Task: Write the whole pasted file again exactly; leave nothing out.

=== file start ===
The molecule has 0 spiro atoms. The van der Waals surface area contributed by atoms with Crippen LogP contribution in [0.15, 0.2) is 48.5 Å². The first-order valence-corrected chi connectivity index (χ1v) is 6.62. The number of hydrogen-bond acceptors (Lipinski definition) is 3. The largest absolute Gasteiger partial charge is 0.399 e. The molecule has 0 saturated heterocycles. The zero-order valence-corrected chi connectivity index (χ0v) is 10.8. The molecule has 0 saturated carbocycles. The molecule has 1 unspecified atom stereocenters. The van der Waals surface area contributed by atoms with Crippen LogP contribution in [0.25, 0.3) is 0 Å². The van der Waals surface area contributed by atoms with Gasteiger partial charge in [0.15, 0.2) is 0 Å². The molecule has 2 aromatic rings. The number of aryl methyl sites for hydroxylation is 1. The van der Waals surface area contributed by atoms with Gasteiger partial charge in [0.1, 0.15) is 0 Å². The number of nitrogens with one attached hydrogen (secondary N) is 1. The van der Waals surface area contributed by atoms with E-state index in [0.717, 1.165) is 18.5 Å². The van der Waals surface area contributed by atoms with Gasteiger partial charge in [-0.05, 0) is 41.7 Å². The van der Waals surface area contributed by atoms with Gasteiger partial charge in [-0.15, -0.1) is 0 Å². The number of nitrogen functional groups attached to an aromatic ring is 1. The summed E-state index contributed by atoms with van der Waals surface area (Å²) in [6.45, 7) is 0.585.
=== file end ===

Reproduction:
The molecule has 0 spiro atoms. The van der Waals surface area contributed by atoms with Crippen LogP contribution in [0.15, 0.2) is 48.5 Å². The first-order valence-corrected chi connectivity index (χ1v) is 6.62. The number of hydrogen-bond acceptors (Lipinski definition) is 3. The largest absolute Gasteiger partial charge is 0.399 e. The molecule has 0 saturated heterocycles. The zero-order valence-corrected chi connectivity index (χ0v) is 10.8. The molecule has 0 saturated carbocycles. The molecule has 1 unspecified atom stereocenters. The van der Waals surface area contributed by atoms with Crippen LogP contribution in [0.25, 0.3) is 0 Å². The van der Waals surface area contributed by atoms with Gasteiger partial charge in [0.15, 0.2) is 0 Å². The molecule has 2 aromatic rings. The number of aryl methyl sites for hydroxylation is 1. The van der Waals surface area contributed by atoms with Gasteiger partial charge in [0.1, 0.15) is 0 Å². The number of nitrogens with one attached hydrogen (secondary N) is 1. The van der Waals surface area contributed by atoms with E-state index in [0.717, 1.165) is 18.5 Å². The van der Waals surface area contributed by atoms with Gasteiger partial charge in [-0.05, 0) is 41.7 Å². The van der Waals surface area contributed by atoms with Gasteiger partial charge in [-0.15, -0.1) is 0 Å². The number of nitrogen functional groups attached to an aromatic ring is 1. The summed E-state index contributed by atoms with van der Waals surface area (Å²) in [6.45, 7) is 0.585.